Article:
With the amount of drivers on the road nowadays, traffic control has become more of an issue than ever before. Traffic violations vary in seriousness and penalty—therefore, it is important for drivers to understand the basics types of traffic violations and how they can affect the driving population. Here, the traffic defense attorney Jeff Scholnick provides an overview on the two main types of traffic violations: moving and non-moving violations.
What are Moving Violations?
Moving violations occur when a driver commits a traffic violation in a moving vehicle. Some examples of moving violations include:
- failure to yield,
- failure to use turn signals,
- driving a car with broken headlights, and
- running a red light.
Moving violations are often seen as more serious offenses compared to non-moving violations. This is because moving violations can include serious offenses such as distracted driving or driving under the influence of drugs or alcohol. However, moving violations, such as failing to fully stop at a stop sign, or making an improper turn, are relatively minor offenses with less consequence than driving while impaired.
What are Non-Moving Violations?
Non-moving violations occur when a vehicle not in motion breaks traffic code. These violations are usually related to parking negligence or defective vehicle equipment. Several examples of non-moving violations include:
- Parking in front of a fire hydrant,
- displaying an expired registration or insurance card,
- lack of registration or insurance,
- parking in a “no parking” zone,
- A broken taillight, and
- vehicle maintenance issues.
Non-moving violations can also include offenses that occur when a vehicle is in motion, including driving without a seatbelt or driving with malfunctioning vehicle equipment, such as a broken taillight. Unlike moving violations, non-moving violations are not representative of the quality of your driving or whether you were driving recklessly—instead, they most often involve technical issues. Therefore, you will not accrue points on your license for non-moving violations.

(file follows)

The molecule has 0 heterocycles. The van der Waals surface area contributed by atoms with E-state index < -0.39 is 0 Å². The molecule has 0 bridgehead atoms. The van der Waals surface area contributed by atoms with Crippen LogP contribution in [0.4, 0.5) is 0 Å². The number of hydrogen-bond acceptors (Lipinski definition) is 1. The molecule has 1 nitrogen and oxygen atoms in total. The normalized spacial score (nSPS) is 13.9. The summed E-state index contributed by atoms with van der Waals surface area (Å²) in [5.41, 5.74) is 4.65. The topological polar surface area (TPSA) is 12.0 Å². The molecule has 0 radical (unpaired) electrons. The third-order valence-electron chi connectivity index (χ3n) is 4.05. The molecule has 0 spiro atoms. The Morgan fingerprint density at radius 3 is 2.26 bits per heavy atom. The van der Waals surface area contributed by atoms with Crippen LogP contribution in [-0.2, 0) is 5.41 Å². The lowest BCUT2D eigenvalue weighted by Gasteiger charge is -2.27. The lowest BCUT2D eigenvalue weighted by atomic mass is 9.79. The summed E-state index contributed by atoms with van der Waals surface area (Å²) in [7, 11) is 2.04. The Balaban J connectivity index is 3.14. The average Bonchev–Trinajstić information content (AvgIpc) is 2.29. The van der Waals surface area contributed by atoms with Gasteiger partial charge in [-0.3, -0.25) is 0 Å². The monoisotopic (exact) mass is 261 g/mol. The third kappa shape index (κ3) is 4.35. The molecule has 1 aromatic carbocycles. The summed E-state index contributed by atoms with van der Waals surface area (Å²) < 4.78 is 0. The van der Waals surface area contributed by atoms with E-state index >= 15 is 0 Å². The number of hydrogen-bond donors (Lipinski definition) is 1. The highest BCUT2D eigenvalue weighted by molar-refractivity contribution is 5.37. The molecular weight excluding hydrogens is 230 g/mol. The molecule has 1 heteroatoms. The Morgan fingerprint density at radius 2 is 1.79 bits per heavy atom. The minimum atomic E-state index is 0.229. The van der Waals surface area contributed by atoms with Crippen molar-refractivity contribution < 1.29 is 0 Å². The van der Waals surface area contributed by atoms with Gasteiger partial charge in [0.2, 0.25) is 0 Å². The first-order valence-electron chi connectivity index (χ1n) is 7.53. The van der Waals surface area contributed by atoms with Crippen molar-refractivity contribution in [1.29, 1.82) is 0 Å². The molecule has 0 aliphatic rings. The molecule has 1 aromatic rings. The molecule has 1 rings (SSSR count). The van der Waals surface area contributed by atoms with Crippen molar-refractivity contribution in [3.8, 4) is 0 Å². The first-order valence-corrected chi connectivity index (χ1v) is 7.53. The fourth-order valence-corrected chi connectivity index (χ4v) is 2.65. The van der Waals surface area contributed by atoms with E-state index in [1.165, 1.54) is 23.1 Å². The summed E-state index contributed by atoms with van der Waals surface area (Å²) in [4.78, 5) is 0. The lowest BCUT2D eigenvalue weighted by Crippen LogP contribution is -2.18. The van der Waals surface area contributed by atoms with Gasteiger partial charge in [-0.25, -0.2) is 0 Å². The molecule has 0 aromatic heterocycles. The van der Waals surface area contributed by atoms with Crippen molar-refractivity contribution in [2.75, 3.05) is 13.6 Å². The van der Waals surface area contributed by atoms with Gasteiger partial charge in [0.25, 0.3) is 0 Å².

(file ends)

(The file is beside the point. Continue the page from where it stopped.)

How Can Moving and Non-Moving Violations Affect Drivers?
While a minor parking or speeding ticket may not drastically affect your driving record, a series of traffic violations over time can affect both your license and your insurance. Committing frequent moving violations can result in the accumulation of points on your license and the possible loss of your license, depending on the severity of the traffic offenses. Additionally, the more serious a moving violation, the greater your insurance can be affected.
Speak to Traffic Defense Attorney Jeff Scholnick
While mistakes happen when behind the wheel, it would be a mistake to fail seeking legal representation when given a ticket for a moving or non-moving violation that you feel is unjust. Leaving traffic violations to chance is a gamble that often results in harsher penalties. If you choose to contest a ticket for a moving violation, it is important to make sure you understand the law and seek trustworthy legal counsel. Jeff Scholnick has years of experience representing those who been accused of committing a traffic violation. If you seek counsel for contesting a traffic violation, get in touch today for more information.